Originally from Martha's Vineyard, New England singer-songwriter Willy Mason has enjoyed much of his success in Europe, where albums such as 2004's Where the Humans Eat and 2007's If the Ocean Gets Rough were met with wide acclaim.
After a six-year hiatus, Mason put out his third album, Carry On, in the U.K. last year; a U.S. release recently followed. This session marks the first time he's performed with a band at the WXPN studio.
Why would someone write a sentimental ballad about a bathroom? For the same reason someone would write a rousing song about tractors: So the song could be used in what's called an industrial musical.
These musicals were like Broadway shows, but they were written and performed for corporate sales meetings and conventions from the 1950s to the 1980s. The lyrics were all about the products being sold and how to sell them. Some of them were lavish and costly, even though they'd be performed only once.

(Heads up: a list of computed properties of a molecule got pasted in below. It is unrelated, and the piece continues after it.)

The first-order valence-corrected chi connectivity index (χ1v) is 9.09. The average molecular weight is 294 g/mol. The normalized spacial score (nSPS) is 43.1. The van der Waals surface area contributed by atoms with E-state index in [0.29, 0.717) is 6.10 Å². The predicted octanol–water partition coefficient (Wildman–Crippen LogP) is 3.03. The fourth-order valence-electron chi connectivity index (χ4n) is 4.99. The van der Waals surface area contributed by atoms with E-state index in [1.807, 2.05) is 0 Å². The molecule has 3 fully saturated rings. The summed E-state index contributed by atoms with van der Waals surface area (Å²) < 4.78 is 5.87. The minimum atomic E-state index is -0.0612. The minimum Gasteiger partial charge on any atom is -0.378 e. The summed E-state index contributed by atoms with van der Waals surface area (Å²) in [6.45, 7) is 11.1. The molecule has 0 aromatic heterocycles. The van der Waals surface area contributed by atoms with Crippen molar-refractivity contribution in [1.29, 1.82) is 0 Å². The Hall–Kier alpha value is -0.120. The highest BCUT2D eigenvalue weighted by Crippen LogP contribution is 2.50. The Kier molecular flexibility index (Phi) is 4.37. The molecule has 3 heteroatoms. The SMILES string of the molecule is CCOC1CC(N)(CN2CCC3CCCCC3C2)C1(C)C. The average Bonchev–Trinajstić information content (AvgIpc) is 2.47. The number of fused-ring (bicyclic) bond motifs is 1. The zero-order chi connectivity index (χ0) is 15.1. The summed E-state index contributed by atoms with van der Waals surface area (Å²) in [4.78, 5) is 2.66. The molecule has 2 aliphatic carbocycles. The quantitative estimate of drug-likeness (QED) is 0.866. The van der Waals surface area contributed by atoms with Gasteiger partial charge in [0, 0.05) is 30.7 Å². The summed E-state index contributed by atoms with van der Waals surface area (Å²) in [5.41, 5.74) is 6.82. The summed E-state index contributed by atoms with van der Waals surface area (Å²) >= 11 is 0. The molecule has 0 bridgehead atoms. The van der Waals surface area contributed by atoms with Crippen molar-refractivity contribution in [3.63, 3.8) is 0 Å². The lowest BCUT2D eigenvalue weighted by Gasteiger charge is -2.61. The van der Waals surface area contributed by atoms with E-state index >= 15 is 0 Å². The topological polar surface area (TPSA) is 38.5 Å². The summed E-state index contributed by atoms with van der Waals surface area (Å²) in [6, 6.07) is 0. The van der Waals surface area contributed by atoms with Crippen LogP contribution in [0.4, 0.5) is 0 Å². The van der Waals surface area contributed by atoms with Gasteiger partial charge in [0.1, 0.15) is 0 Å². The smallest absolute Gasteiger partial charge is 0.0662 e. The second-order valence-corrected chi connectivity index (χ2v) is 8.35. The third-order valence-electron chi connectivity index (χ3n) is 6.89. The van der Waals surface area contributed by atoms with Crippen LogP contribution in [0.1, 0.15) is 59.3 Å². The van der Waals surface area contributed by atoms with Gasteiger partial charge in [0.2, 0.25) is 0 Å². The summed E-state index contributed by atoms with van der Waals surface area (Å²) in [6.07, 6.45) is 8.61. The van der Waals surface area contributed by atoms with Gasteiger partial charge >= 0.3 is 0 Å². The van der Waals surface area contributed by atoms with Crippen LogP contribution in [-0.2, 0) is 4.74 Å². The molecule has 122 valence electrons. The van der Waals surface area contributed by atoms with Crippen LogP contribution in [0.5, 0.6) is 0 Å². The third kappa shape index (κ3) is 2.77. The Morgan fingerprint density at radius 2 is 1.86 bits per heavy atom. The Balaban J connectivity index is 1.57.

Singer-songwriter Matraca Berg appears on this episode of Mountain Stage, recorded live on the campus of the North House Folk School in Grand Marais, Minn. As one of Nashville's most respected and sought-after songwriters, Berg has seen her songs recorded by the likes of Linda Ronstadt, Reba McEntire, Emmylou Harris and Martina McBride.
Originally published on Tue November 5, 2013 1:39 pm
The American Primitive guitar record is the soundtrack to the open road. It breathes in dust and exhales smoke. Blues, country, rock, psych, drone, folk, ragtime, bluegrass — it encompasses all of them and none at all. But ultimately, it's evocative of a landscape that doesn't know its boundaries. That's why, in particular, 2013 has felt like a 6- and 12-string renaissance that both celebrates and extends this music, especially since the passing of the beloved Jack Rose four years ago.